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Monday, June 16, 2014

A day off may cure my NASCAR addiction

nascar
nascar (Photo credit: rogerblake2)
For the first time since the 2004 season, I missed a race--on purpose!

I have been too obsessed for too long. I'm starting to control my addiction. I did record the race, so when I got home I watched it. It was a totally different experience.

Normally, when I watch a race, I have a certain procedure to follow. I generally start up my aged laptop so I can listen to my favorite driver, Ryan Newman's radio traffic. Without that, it is often difficult to know anything about any driver that isn't Dale Earnhardt, Jr., Danica Patrick, Kevin Harvick, or Tony Stewart, the most popular drivers. Now and then other drivers are mentioned briefly, but it just so happens that Ryan is one of the least mentioned. That makes it really difficult to follow his racing progress, unless he is leading the race. That hasn't been an issue lately, but then he is in his first year with a new team which is still trying to iron out the bugs.

I try to watch Race Buddy, but that is pretty taxing for my old laptop. It doesn't always work. Of course I monitor the live leaderboard to fill in some of the blanks about how Ryan is doing in terms of speed, position, and potential to pass other cars. 

Since I recorded the race yesterday on the DVR (digital video recorder), my normal multi-dimensional experience was greatly reduced, which resulted in a very different viewing experience. 

The most glaring difference was that I wasn't just watching Ryan's race, as I usually do. I watched the whole race, in its entirety. I don't think that was a plus, as it was hard to follow Ryan on the track. I had to rely on the crawl line for his position. While I watched, I found I had unanswered questions. I wanted to know why his position changed so drastically from one point to another during the race, exactly what was done in pit stops, what the handling was like in his car, how his speed compared to the drivers around him. None of those things were available to me. All I really learned from announcers were predictions that Jimmy Johnson could win his first Michigan race and how great Dale Earnhardt, Jr. was doing.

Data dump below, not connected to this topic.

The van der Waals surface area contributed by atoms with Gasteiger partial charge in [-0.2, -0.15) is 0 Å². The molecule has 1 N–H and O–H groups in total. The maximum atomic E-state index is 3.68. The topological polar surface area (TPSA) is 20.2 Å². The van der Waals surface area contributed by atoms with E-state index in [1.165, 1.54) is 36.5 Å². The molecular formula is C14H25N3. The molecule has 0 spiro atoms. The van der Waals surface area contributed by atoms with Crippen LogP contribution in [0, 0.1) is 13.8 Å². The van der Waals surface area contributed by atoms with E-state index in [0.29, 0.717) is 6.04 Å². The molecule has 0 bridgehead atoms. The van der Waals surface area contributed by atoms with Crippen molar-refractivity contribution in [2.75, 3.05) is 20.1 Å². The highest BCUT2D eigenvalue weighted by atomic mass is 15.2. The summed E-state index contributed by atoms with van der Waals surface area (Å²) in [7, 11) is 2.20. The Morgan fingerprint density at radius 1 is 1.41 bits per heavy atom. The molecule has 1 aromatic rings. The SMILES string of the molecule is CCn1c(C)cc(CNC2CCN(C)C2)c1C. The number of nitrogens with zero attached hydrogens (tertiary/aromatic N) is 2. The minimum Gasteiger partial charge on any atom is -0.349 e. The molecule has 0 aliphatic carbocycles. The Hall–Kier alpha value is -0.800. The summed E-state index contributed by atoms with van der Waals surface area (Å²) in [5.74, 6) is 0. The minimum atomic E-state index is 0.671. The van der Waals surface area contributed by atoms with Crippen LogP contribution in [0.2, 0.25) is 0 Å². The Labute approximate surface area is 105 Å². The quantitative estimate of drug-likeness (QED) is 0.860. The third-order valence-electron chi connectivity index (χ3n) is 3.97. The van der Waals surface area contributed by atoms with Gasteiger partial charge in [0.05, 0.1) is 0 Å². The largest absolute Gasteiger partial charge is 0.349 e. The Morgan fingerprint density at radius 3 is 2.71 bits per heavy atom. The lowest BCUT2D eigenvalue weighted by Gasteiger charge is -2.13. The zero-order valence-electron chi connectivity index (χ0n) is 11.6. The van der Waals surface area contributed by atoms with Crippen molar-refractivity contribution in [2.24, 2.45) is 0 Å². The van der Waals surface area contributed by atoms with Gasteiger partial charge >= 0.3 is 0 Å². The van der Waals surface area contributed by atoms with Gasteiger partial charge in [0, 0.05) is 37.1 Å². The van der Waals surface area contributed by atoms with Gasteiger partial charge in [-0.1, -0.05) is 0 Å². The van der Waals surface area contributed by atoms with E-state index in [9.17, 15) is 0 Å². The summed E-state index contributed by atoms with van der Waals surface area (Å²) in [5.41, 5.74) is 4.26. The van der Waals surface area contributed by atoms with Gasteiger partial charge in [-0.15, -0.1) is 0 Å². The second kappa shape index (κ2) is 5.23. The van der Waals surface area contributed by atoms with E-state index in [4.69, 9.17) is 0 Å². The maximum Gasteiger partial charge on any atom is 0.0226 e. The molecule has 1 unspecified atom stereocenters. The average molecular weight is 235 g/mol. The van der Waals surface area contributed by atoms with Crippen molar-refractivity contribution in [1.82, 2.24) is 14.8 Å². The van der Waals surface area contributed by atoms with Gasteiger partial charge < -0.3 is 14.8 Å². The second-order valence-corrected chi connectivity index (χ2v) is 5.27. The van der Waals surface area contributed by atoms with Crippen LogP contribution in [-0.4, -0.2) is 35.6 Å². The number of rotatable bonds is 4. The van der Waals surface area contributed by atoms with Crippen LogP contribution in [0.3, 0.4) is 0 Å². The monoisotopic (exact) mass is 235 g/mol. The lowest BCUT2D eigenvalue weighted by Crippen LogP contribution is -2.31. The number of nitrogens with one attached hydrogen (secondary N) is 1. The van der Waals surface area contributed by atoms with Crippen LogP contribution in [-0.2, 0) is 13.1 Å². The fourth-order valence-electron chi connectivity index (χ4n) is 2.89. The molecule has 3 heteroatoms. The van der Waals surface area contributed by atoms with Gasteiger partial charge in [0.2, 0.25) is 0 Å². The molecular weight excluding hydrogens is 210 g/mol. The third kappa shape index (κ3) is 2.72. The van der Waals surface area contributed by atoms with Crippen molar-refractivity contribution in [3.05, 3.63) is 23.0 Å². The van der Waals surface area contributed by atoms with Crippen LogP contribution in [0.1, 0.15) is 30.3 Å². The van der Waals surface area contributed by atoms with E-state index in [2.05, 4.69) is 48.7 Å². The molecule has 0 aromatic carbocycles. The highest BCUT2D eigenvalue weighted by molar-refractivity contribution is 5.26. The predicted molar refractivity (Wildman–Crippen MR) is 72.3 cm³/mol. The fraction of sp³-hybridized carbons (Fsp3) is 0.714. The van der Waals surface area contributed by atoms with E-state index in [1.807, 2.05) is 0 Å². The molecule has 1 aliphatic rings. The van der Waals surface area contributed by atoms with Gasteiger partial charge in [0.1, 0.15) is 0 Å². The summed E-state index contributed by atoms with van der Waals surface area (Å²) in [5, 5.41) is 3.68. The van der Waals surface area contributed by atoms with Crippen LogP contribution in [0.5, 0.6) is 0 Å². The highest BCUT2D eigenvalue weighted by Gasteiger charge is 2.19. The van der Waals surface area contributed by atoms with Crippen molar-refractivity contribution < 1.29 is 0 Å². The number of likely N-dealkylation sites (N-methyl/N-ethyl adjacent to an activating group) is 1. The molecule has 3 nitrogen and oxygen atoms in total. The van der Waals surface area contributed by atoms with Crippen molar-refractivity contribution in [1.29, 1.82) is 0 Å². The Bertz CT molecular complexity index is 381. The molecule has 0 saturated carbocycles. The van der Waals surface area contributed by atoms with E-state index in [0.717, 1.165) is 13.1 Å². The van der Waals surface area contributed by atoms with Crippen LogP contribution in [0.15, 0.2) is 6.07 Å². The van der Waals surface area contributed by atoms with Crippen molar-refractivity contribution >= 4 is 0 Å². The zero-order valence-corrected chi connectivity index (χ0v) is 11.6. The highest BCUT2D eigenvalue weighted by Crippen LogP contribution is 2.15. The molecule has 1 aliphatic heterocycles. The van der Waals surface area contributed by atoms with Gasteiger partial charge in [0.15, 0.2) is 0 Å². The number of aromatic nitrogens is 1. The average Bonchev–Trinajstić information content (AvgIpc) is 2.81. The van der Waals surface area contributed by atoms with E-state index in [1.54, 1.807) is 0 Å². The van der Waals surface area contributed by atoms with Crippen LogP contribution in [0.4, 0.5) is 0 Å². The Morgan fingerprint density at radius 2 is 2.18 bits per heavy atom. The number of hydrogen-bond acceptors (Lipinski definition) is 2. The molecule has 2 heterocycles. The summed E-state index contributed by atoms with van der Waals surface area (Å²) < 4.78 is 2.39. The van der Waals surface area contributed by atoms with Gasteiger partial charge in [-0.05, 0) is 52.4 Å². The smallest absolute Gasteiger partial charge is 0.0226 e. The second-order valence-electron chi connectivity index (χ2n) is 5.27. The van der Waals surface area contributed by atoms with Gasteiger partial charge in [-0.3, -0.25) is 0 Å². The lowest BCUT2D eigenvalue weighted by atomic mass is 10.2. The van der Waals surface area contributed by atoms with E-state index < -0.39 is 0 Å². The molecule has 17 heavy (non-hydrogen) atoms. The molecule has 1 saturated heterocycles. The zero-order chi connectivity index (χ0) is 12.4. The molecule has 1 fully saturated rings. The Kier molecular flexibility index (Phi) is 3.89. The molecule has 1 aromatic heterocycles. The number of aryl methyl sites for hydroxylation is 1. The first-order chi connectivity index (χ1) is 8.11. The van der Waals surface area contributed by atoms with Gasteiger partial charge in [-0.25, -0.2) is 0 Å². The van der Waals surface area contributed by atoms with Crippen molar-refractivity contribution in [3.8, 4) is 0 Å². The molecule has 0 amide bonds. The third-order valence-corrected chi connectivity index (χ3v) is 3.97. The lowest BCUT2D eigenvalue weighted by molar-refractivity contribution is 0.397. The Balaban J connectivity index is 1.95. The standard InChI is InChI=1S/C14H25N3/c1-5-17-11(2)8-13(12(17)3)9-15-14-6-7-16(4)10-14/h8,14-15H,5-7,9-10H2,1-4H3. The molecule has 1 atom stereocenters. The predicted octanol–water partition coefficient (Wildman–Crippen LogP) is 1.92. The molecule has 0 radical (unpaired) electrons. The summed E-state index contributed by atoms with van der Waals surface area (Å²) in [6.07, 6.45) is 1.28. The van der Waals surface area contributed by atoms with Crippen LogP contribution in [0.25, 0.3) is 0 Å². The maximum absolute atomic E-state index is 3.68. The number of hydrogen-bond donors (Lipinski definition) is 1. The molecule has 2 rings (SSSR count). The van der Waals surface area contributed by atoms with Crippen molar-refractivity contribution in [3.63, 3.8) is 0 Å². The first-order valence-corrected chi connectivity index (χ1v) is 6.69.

There was one good thing about my single-dimensional viewing of the race however. I was able to fast-forward through the commercials. I knew there were lots of commercials, but I rarely paid much attention to how much time is squandered by the enormous number of them. I was stunned to learn that races don't take up an entire afternoon when you take away all the network garbage. 

Since I've never actually been to a race, I never realized they weren't as long as I thought. I was shocked at how little time is actually spent on racing. 

Jayski's Silly Season Site
Jayski's Silly Season Site (Photo credit: Wikipedia)
In fact, according to Jayski's Silly Season Site, 132 minutes of racing took place. That is a little over two hours. Add in the 118 commercials and the 64 companies and entities advertised, and the time actually broadcast was 187 minutes, or just over three hours. That translates into almost an hour of garbage I didn't need to see. So, on a given day, as much as one-third of the race is squandered by marketing. Isn't it enough that car bodies and driver bodies are covered in advertisements and products have their logos splashed on the walls and in the grass?

I don't know about anyone else, but I'm sick to death of everyone from politicians with their constant barrage of letters and phone calls to NASCAR and television in general vying for my limited funds. 

While Jayski's didn't have the stats for this, there is always a gushing factor--the time spent when announcers make the equivalent of goo-goo eyes over certain drivers. I was thrilled to be able to skip over that. That said, I genuinely enjoy listening to Kyle Petty, because I think he does a decent job as a broadcaster. While I don't always agree with his opinions, I think he is the closest thing to a professional that NASCAR employs. I also like Dale Jarrett and Larry McReynolds. The two of them seem to try to be relatively fair-minded in their coverage. 


I have to say, skipping my Sunday race ritual was eye-opening. I may become a little less rigid in my NASCAR obsession. I may even opt for NASCAR lite in the future.